The Tehelka controversy notwithstanding, George Fernandes was easily one of India's best defence ministers.
So says a cross-section of retired and serving soldiers.
One point in Fernandes' favour is that he ran a transparent ministry. He was accessible to all and sundry. Anyone could walk into his home and meet him in person.
Fernandes was repeatedly offered security, but he refused it. His reasoning: better this way than intimidate people.
In fact, Union Home Minister L K Advani had taken up the matter of unrestricted entry to Fernandes' house with him, but the veteran politician made light of the matter.
"I have lived a free man all my life," he told the home minister, "I do not want to be chained now."
Besides his accessibility, Fernandes took steps to cleanse the defence ministry. He put in place institutional safeguards to eliminate the scope of wrongdoing in the arms procurement process. Senior defence officials are unanimous in asserting that there is little or no scope for corruption at the weapons evaluation stage.
Interestingly, many former soldiers and quite a few civilian officers think that the opposition to middlemen of foreign armament manufacturers is misplaced. Much of the corruption at the lower levels was driven underground because of the ban on defence middlemen.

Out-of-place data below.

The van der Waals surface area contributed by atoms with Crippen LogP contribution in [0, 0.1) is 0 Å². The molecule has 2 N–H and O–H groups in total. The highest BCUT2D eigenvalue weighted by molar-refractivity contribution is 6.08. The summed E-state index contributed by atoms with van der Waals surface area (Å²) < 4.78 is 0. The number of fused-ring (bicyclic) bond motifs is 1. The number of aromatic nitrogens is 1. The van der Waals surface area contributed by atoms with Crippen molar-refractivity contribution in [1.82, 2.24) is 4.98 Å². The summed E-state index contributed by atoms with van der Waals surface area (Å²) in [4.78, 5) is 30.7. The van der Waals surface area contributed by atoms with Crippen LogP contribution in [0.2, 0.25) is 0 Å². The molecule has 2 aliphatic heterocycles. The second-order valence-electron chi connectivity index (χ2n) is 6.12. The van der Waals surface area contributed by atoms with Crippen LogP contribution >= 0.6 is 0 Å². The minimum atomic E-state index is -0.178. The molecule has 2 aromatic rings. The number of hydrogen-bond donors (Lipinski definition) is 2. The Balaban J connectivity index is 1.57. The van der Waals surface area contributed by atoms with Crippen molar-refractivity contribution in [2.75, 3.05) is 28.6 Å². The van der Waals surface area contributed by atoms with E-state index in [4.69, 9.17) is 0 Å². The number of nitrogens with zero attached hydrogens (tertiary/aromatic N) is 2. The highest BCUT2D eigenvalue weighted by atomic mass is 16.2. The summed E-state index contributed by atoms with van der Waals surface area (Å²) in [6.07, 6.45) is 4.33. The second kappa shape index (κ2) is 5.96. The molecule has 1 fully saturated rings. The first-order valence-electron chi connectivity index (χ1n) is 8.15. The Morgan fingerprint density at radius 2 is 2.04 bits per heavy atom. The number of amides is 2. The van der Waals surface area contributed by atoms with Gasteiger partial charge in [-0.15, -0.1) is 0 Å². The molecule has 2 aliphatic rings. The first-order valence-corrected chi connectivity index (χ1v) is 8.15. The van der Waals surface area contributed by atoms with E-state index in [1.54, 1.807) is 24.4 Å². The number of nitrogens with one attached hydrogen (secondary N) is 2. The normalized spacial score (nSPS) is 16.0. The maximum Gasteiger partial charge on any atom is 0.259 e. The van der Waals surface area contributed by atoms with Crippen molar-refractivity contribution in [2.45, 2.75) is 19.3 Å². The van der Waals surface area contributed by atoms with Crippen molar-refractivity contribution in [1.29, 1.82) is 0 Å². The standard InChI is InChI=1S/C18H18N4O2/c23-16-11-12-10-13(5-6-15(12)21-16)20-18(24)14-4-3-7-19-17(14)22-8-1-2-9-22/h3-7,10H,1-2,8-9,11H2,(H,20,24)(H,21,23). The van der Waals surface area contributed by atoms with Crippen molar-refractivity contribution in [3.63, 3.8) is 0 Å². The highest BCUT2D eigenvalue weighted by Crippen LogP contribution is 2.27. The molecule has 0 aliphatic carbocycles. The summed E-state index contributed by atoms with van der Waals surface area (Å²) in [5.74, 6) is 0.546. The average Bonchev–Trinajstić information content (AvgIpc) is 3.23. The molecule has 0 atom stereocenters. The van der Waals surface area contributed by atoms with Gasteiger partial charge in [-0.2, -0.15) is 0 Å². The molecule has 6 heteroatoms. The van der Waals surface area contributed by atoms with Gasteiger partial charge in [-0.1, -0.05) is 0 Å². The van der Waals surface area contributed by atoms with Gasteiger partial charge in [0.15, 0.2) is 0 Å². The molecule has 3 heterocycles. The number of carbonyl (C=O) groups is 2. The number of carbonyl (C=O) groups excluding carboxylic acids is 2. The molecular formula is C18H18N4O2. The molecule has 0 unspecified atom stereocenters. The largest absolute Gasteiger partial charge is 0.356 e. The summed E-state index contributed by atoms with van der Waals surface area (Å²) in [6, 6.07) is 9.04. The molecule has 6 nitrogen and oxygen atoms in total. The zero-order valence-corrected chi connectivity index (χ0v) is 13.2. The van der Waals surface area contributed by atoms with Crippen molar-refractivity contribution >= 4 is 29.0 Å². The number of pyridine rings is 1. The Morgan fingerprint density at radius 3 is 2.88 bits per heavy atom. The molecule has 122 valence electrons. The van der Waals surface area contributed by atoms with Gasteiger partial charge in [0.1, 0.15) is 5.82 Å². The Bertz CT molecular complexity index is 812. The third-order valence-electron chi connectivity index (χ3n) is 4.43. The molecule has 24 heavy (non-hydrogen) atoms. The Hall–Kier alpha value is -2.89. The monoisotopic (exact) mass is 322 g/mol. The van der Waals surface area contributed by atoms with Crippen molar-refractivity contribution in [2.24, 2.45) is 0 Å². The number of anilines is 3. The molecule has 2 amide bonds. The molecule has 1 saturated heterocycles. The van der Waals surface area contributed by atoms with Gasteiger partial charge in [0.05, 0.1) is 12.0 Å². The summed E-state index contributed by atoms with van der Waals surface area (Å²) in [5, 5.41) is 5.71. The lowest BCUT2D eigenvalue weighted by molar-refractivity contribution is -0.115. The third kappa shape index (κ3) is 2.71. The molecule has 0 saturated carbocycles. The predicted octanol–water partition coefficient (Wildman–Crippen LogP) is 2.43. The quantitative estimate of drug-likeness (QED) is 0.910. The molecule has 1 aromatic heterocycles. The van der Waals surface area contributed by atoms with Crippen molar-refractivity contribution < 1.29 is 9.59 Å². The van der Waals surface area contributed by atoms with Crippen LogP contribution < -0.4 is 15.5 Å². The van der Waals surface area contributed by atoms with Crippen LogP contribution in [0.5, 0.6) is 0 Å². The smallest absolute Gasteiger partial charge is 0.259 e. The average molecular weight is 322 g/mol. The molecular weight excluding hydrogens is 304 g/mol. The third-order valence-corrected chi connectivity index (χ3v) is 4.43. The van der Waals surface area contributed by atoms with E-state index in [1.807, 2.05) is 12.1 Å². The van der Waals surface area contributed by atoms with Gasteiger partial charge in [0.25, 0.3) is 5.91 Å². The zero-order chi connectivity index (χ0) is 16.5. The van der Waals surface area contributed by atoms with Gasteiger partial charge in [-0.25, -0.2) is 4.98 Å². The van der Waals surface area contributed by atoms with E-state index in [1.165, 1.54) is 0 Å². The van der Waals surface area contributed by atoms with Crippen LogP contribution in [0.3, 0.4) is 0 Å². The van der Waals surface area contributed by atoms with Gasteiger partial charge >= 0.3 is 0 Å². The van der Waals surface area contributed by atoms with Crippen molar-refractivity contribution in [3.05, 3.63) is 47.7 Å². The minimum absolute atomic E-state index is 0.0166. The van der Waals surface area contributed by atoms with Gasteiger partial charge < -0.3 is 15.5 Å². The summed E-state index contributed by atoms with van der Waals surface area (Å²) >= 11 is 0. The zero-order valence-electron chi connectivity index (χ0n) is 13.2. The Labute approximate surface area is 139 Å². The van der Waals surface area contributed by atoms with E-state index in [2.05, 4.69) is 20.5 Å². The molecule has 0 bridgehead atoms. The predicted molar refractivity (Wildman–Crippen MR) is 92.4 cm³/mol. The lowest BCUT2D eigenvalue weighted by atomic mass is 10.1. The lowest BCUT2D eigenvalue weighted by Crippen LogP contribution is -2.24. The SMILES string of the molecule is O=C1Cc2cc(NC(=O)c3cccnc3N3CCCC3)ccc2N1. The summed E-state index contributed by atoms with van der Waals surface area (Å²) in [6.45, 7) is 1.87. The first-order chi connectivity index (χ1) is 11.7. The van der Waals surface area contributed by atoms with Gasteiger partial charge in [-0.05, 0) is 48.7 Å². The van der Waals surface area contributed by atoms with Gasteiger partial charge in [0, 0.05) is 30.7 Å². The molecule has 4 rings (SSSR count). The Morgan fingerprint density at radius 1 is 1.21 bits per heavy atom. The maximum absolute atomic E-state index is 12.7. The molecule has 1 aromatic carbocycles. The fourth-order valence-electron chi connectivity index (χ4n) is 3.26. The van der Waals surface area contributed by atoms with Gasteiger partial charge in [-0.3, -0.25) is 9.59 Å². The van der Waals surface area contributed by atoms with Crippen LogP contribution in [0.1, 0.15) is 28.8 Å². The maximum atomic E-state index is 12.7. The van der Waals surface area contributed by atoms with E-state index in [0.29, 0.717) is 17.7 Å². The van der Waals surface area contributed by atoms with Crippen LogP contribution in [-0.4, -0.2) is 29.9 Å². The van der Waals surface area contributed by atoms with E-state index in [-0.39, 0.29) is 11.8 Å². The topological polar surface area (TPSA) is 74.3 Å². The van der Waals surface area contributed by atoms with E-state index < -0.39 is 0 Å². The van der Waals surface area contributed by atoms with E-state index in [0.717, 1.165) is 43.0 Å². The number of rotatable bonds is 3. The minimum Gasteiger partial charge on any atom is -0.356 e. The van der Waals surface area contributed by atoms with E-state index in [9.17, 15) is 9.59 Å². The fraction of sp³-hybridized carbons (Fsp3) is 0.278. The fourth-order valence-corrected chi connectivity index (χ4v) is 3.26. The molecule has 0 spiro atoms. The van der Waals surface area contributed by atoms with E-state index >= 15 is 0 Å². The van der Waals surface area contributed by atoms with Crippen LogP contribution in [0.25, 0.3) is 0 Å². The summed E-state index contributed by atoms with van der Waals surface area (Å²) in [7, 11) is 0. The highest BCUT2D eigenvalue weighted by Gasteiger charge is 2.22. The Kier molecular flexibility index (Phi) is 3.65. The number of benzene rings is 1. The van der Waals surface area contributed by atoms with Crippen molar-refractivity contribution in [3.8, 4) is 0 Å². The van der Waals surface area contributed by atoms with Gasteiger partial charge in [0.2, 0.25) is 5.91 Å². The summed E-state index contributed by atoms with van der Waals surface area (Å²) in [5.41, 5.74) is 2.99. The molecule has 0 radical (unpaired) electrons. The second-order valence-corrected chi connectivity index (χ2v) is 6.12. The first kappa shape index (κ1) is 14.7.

The overwhelming consensus in defence circles is that the cause of transparency would be aided, and not harmed, if the ministry recognised bona fide representatives of arms manufacturers.
Politics of the partisan kind permeates all walks of life in India. Over the years, the national awards for excellence in various fields have been tainted by extraneous considerations.
This year, for instance, Jammu and Kashmir Chief Minister Dr Farooq Abdullah recommended well-known hotelier Lalit Suri for the Padma Shri. Suri's name was nixed at the Centre.
Another unlucky man is writer Mulk Raj Anand. He failed to make the grade at the initial stage itself.
Most surprisingly, despite his clout with politicians cutting across party lines, another man who failed to get the Padma award was a most powerful industrialist. His name was recommended for the Padma Vibhushan by two state governments. But the plea by the Gujarat and Maharashtra governments did not find favour with the powers in New Delhi.
Maybe the businessman will have his factotums get him one next year. For, governments come and go, but his writ continues to run uninterrupted.
Newly-appointed BJP spokesman Narendra Modi,, who was visited by a group of farmers after he had attended the NDA rally in the capital last Sunday, wasn't ready for the following compliment:
"Modiji, you have done well to appoint General Saheb as the new party chief. General Krishnamurthy will see there is no corruption in the defence ministry."
Simple folks, they had mistaken the 'Jana' in Jana Krishnamurthy to make it 'General Krishnamurthy'!
Foreign hand in Indian money
The Union finance ministry, despite well-argued protests, is about to hand out the lucrative contract to print high denomination currency to a foreign firm, which has tied up with a leading Indian industrial house....
Illustrations: Uttam Ghosh
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